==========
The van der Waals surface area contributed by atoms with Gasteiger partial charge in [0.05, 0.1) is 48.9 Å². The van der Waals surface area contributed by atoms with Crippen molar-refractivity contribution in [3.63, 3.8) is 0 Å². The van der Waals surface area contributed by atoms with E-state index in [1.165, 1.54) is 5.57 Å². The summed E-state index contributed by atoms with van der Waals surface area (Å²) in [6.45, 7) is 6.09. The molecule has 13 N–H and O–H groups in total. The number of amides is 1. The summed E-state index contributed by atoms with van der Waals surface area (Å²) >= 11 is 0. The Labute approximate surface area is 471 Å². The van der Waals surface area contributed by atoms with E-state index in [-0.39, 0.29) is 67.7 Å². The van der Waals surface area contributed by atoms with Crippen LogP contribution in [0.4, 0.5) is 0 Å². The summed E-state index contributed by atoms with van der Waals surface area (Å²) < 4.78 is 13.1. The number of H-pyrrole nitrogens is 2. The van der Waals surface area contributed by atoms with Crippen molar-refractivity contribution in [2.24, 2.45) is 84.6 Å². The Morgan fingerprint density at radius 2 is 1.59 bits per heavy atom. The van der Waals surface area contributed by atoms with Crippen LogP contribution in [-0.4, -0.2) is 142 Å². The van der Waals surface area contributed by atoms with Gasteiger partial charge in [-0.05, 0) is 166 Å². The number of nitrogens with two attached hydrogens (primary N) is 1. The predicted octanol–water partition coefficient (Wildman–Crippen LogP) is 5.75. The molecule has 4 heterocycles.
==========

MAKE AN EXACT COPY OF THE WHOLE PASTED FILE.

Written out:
The van der Waals surface area contributed by atoms with Gasteiger partial charge in [0.05, 0.1) is 48.9 Å². The van der Waals surface area contributed by atoms with Crippen molar-refractivity contribution in [3.63, 3.8) is 0 Å². The van der Waals surface area contributed by atoms with E-state index in [1.165, 1.54) is 5.57 Å². The summed E-state index contributed by atoms with van der Waals surface area (Å²) in [6.45, 7) is 6.09. The molecule has 13 N–H and O–H groups in total. The number of amides is 1. The summed E-state index contributed by atoms with van der Waals surface area (Å²) >= 11 is 0. The Labute approximate surface area is 471 Å². The van der Waals surface area contributed by atoms with E-state index in [-0.39, 0.29) is 67.7 Å². The van der Waals surface area contributed by atoms with Crippen LogP contribution in [0.4, 0.5) is 0 Å². The summed E-state index contributed by atoms with van der Waals surface area (Å²) < 4.78 is 13.1. The number of H-pyrrole nitrogens is 2. The van der Waals surface area contributed by atoms with Crippen molar-refractivity contribution in [2.24, 2.45) is 84.6 Å². The Morgan fingerprint density at radius 2 is 1.59 bits per heavy atom. The van der Waals surface area contributed by atoms with Crippen LogP contribution in [-0.4, -0.2) is 142 Å². The van der Waals surface area contributed by atoms with Gasteiger partial charge in [-0.05, 0) is 166 Å². The number of nitrogens with two attached hydrogens (primary N) is 1. The predicted octanol–water partition coefficient (Wildman–Crippen LogP) is 5.75. The molecule has 4 heterocycles.